But in 1986, Jackson was too trusting of the Bucs, who apparently told Bo they had cleared the Culverhouse/private-plane trip with the NCAA … even though Auburn reportedly had no knowledge of the Florida excursion.

That trip essentially made Jackson ineligible for baseball at Auburn, effective immediately. It may have also been the driving force behind Bo electing not to sign with the Buccaneers in the spring of 1986.

Instead, he signed with the Kansas City Royals, and immediately joined the club’s Memphis affiliate.

Regarding the long list of Heisman winners … apparently only Johnny Lujack (Notre Dame, 1947), Jackson (Auburn, 1985) and Winston (Florida State, 2012) played college baseball, as well.

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The Texas Rangers baseball club certainly has an eye for charismatic figures — on the football side.

In December 2013, leading up to baseball’s Winter Meetings, the Rangers made a high-profile deal in the Triple-A portion of the Rule 5 draft, acquiring the baseball rights to Seattle Seahawks quarterback Russell Wilson, who had already been drafted by two major league clubs in previous years — 2007 with the Baltimore Orioles (41st round out of high school) and 2010 with the Colorado Rockies (4th round out of North Carolina State).

Of course, a lot had happened to Wilson after the summer of 2010:

Before the 2011 football season, Wilson transferred from N.C. State to Wisconsin and instantly became the Badgers’ starting quarterback. For that senior campaign, Wilson accounted for 3,563 total yards (3,175 passing) and 39 total touchdowns, while guiding U-W to a Big Ten championship (beating Michigan State in the title game) and a berth in the Rose Bowl (falling to Oregon).

In June 2012, the Rangers also drafted Winston as a high school prospect from Alabama, snagging him late in Round 15 (486th overall — one slot after former Georgia Tech pitcher Buck Farmer).

The Rangers’ fingers-crossed rationale: Wilson would consider a pro baseball career during the summer, while playing football for Florida State during the school year — one of the convoluted college rules where a star athlete maintains eligibility in one sport … and gets paid in another.

(It’s unknown how much the Rangers offered Winston to pursue a pro career on the baseball side.)

But Winston opted for the full college experience, choosing a split-sport arrangement with Florida State coaches Jimbo Fisher (football) and Mike Martin (baseball) during springtime, a move that brings us to Georgia Tech’s campus on a clear, but crisp Friday night.

"That’s just him (staying busy)," said FSU baseball coach Mike Martin earlier in the week, as reported by The Tallahassee Democrat. "That’s just the way (Winston) operates. He loves to be involved."

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It’s fair to wonder: Are athletes, like Winston, allowed to take a plane to Tallahassee (before Saturday’s football scrimmage) and back to Atlanta (Game #3 of FSU-Georgia Tech baseball) … or do they have to make the interstate treks by car — since they’re not part of the Seminoles baseball traveling party?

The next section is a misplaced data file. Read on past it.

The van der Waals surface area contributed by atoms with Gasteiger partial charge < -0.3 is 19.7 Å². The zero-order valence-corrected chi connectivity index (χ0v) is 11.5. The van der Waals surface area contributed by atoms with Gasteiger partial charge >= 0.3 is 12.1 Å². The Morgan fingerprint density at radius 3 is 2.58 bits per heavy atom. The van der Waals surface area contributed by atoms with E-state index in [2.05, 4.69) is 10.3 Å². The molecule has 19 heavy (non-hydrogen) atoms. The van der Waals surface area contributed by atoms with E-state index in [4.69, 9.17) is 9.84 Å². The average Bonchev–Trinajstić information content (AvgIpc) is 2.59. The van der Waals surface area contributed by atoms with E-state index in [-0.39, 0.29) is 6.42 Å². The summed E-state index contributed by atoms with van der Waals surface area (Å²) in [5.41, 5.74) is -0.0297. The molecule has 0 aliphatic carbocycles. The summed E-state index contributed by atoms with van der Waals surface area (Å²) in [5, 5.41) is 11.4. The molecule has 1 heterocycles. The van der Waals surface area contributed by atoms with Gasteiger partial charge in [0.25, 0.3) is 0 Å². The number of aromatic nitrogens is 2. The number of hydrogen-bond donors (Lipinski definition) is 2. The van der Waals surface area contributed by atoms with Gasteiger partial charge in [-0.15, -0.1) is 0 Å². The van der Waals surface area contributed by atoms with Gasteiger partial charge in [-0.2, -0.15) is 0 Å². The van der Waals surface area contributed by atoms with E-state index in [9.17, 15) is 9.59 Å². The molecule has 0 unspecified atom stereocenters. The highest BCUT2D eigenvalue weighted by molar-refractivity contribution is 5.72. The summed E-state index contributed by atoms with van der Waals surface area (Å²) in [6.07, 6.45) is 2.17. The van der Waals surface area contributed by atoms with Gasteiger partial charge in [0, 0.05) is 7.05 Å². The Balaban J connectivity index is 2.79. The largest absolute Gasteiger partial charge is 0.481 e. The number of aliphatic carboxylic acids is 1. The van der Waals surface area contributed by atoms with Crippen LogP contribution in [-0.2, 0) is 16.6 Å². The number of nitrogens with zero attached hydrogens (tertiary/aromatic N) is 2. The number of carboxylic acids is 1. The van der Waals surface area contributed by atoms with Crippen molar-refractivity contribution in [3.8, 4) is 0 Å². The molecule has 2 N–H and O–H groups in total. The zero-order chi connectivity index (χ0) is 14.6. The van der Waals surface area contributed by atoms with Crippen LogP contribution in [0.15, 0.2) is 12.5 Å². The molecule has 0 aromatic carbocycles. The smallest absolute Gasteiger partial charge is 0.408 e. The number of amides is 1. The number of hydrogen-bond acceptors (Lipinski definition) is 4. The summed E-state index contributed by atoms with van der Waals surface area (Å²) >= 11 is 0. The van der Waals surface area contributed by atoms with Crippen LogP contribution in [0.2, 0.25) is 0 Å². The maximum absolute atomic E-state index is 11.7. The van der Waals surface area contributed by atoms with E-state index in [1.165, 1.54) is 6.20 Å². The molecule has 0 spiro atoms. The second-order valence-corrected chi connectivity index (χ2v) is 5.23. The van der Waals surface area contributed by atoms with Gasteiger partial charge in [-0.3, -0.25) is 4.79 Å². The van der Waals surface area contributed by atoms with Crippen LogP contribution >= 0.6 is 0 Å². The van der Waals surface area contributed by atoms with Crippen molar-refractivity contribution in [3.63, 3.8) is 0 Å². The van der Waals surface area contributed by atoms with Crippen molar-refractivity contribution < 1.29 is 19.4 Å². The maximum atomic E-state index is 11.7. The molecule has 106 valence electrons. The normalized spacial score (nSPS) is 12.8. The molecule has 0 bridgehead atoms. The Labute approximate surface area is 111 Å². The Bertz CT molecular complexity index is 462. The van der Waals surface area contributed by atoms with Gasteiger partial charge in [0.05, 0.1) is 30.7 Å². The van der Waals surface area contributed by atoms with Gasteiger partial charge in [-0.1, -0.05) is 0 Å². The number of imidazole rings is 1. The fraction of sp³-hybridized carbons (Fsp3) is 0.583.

Winston’s back-and-forth schedule is above board in compliance circles, not unlike when a handful of players accompany a coach or administrator to an NCAA-sanctioned event — like SEC Media Days for football, ACC Media Day for men’s basketball … or accepting a postseason award recognized by the NCAA.

Here’s the official word from Florida State’s compliance office:

NCAA rules permit institutions to pay any actual and necessary costs associated with transporting a student-athlete to and from competition, which may include commercial or charter air transportation.

That aside, it’s not like Winston has a ton of experience flying from city to city and performing athletic tasks shortly after touching down at the airport.

The kid, despite his immense athletic gifts, is just 20 years old; and would any of the baseball Seminoles really complain if they caught Winston sneaking a peek at Florida State’s football playbook in the early innings of a baseball outing … knowing a flood of expectations were awaiting him at Doak Campbell Stadium on Saturday afternoon.

Even if it’s just a harmless live scrimmage, with presumably no-contact rules for Winston and the other Seminoles quarterbacks.

(College football hasn’t had a repeat Heisman winner since Ohio State tailback Archie Griffin in 1974 and ’75).

* * *

As for Friday’s game, Georgia Tech raced to a 5-0 lead in the opening inning (one unearned run) before holding on for a 5-3 victory over No. 2 Florida State. (ACC member Virginia, at 28-5, currently holds the nation’s top ranking.)

Tech starter Josh Heddinger (one run, two hits allowed over five innings) actually carried a no-hitter into the 6th, before encountering some turbulence in the Seminoles lineup.

Nevertheless, Coach Hall was effusive in his praise, saying Heddinger (2-1) posted "by far" his best performance of the season.

Winston got into the game in the bottom of the 7th, as a defensive replacement, and registered a put-out with his first opportunity in left field (elementary flyout).

For Florida State’s batting turn in the 8th, and facing Georgia Tech’s Dusty Isaacs, Winston flied out to left field with one out, leaving a fellow Seminole on second base.

All told, FSU didn’t push a single runner across home plate in the final two innings.

"It didn’t hit me on the mound that it was a real special experience. Like (I’ve been saying), he’s no gimmick, he can play," said Yellow Jackets pitcher Dusty Isaacs (two innings, one save) about Winston, who wasn’t available to the media after the game.

"He’s not out here for attention. He seems as serious (about baseball) as he is for football, so I knew he could really play, and I was trying to go right after him. I just pitched my game."

Hall, a one-time draft pick of the Oakland Athletics (1973), admires Winston’s natural talent and ability to juggle such a hectic schedule over a single weekend. His club didn’t make any special plans for attacking Winston, though, either as a hitter (0 for 1 on Friday) or closer.

"(The fans) are interested in seeing him, (Winston’s) the Heisman trophy winner — that’s select company. He’s a great athlete," said Hall, in his 21st season running the Tech program. "He’s a special guy; they don’t come around very often, and I’m sure Florida State’s fans are enjoying him while they got him."

After the two-run defeat, a horde of Florida State fans ambled over in Winston’s direction, hoping to get an up-close look or secure an autograph. But security was tight, allowing Winston just a few minutes to don a pair of post-game sandals, acknowledge a few young fans and then make his way to a vehicle that would presumably get him to the airport in reasonable time.

These are the spoils of a Heisman hero, the second-youngest in the award’s illustrious history.

These are also the perks of a young man who’s perpetually smiling at his two-sport fortune.